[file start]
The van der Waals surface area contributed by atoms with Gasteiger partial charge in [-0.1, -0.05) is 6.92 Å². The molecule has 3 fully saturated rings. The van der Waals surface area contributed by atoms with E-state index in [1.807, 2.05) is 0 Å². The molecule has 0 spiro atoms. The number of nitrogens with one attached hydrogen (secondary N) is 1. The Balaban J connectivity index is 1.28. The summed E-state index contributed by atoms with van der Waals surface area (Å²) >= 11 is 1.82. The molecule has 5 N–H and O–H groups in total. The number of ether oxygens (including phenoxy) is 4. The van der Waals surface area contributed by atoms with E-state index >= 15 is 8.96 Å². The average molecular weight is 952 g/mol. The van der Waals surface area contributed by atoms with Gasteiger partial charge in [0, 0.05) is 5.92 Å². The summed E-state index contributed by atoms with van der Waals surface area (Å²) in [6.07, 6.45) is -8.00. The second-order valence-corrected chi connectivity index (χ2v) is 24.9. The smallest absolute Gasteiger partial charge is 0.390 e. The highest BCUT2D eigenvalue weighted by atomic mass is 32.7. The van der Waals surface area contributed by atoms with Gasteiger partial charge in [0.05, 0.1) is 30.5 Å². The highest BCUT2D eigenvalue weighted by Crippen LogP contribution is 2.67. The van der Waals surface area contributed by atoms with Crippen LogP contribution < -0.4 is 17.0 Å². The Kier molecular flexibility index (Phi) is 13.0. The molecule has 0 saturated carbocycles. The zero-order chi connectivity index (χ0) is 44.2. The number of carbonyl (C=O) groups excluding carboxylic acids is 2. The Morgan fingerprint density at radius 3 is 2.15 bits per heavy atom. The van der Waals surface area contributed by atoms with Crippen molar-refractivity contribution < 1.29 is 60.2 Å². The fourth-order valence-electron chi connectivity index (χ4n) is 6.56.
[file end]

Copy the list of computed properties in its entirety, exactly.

The van der Waals surface area contributed by atoms with Gasteiger partial charge in [-0.1, -0.05) is 6.92 Å². The molecule has 3 fully saturated rings. The van der Waals surface area contributed by atoms with E-state index in [1.807, 2.05) is 0 Å². The molecule has 0 spiro atoms. The number of nitrogens with one attached hydrogen (secondary N) is 1. The Balaban J connectivity index is 1.28. The summed E-state index contributed by atoms with van der Waals surface area (Å²) >= 11 is 1.82. The molecule has 5 N–H and O–H groups in total. The number of ether oxygens (including phenoxy) is 4. The van der Waals surface area contributed by atoms with E-state index >= 15 is 8.96 Å². The average molecular weight is 952 g/mol. The van der Waals surface area contributed by atoms with Gasteiger partial charge in [0, 0.05) is 5.92 Å². The summed E-state index contributed by atoms with van der Waals surface area (Å²) in [6.07, 6.45) is -8.00. The second-order valence-corrected chi connectivity index (χ2v) is 24.9. The smallest absolute Gasteiger partial charge is 0.390 e. The highest BCUT2D eigenvalue weighted by atomic mass is 32.7. The van der Waals surface area contributed by atoms with Gasteiger partial charge in [0.05, 0.1) is 30.5 Å². The highest BCUT2D eigenvalue weighted by Crippen LogP contribution is 2.67. The van der Waals surface area contributed by atoms with Crippen LogP contribution < -0.4 is 17.0 Å². The Kier molecular flexibility index (Phi) is 13.0. The molecule has 0 saturated carbocycles. The zero-order chi connectivity index (χ0) is 44.2. The number of carbonyl (C=O) groups excluding carboxylic acids is 2. The Morgan fingerprint density at radius 3 is 2.15 bits per heavy atom. The van der Waals surface area contributed by atoms with Crippen molar-refractivity contribution < 1.29 is 60.2 Å². The fourth-order valence-electron chi connectivity index (χ4n) is 6.56.